The captain and navigation officer of the ill-fated cargo ship Rena have been sentenced to seven months behind bars in the Tauranga District Court this afternoon.
The captain of the container ship, Mauro Balomaga, and navigation officer Leonil Relon lost their name suppression when they appeared in the Tauranga District Court today for sentencing.
In late February Balomaga pleaded guilty to all charges against him, while Relon admitted all charges, except a Resource Management Act (RMA) charge on which he entered no plea.
Both men faced the same charges under the Maritime Transport Act for operating a vessel in a manner likely to cause danger, under the Resource Management Act for discharging a contaminant and three charges under the Crimes Act for altering ship documents.
The captain also faced an additional charge of altering ship documents.
The judge said: "This was an event unlike this country has ever seen."
In sentencing the judge took into account that the men are foreign nationals, that they have been away from their families for a long time, that they have been on remand for a long time and have met with tangata whenua as part of a restorative process.
ONE News reporter Kim Vinnell said the two Philippino men were supported by 15 people in court and many could be seen crying following the sentencing.
The Rena hit the Astrolabe Reef off Tauranga last October causing an environmental disaster.
In a statement released today Costamare, the commercial manager of the vessel, acknowledged the sentence and said it would continue to meet "its responsibilities, as their employer, to ensure their welfare and that of their families, as they complete their sentences".
"The Rena owners and our insurers continue to be closely involved in managing the response to the grounding, especially through the activities of our salvage and recovery teams.
"There are many complex legal, environmental and community issues still to be resolved from the grounding and we are committed to working with all affected parties to achieve a satisfactory conclusion."
Maritime New Zealand (MNZ) said it welcomes the sentence handed down today. Director Keith Manch said the two senior officers who were responsible for the navigation of the ship had breached basic principles of safe navigation.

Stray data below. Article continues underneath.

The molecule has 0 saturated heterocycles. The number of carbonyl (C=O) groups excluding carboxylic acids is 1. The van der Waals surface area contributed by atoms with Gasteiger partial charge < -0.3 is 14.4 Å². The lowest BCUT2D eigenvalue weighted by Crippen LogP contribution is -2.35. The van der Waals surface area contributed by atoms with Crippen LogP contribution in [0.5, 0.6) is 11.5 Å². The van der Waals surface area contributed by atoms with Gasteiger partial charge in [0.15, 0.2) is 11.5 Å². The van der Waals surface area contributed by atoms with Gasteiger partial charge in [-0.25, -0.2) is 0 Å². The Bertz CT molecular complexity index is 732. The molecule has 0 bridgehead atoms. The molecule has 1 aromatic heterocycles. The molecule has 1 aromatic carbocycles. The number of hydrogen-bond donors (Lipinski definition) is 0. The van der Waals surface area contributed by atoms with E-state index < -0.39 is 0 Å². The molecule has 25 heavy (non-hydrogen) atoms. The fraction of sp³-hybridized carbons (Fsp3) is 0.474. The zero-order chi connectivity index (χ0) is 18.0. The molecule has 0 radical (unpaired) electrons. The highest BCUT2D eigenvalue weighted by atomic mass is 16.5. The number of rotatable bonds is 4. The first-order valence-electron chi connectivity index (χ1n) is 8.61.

Rena crew made 'basic errors'
The court was told today that the crew had not complied with "basic navigation practices" before the ship ran aground and that the ship had altered course during the day leading up to the grounding, with attempts made to cover it up.
The crown said Rena's navigation officer cut every possible corner and never plotted the vessel's actual location.
And when Astrolabe Reef did show up on the Rena's radar the captain's only response was to order a quick lookout, then assuming it was a false reading asked for more speed.
"The actions, or lack of actions, reveal a theme of fundamental incompetence," Rob Ronayne said.
After the grounding the crown said the pair changed navigation charts and lied to investigators for more than a month until a forensic examination of the Rena's GPS showed it had been tampered with.
"The creation of the falsehoods was deliberate and must have been planned," Ronayne said.
A Transport Accident Investigation Commission interim report suggested the Rena took several shortcuts in the hours before it hit the reef. There were discrepancies in the captain and second officer's statements.
The Crimes Act charges each carry a maximum penalty of seven years imprisonment.
The RMA charge has a maximum penalty of a fine of $300,000, or two years imprisonment and $10,000 for every day the offending continues.
The Maritime Transport Act offence carries a maximum penalty of $10,000 or a maximum term of imprisonment of 12 months.
MNZ has also charged the owner of the Rena, Greece-based Daina Shipping Co, under sections of the RMA which relate to the discharge of harmful substances from ships in the coastal marine area.
That charge carries a maximum fine of $600,000 and $10,000 for every day the offending continues. The first call on that matter is expected tomorrow.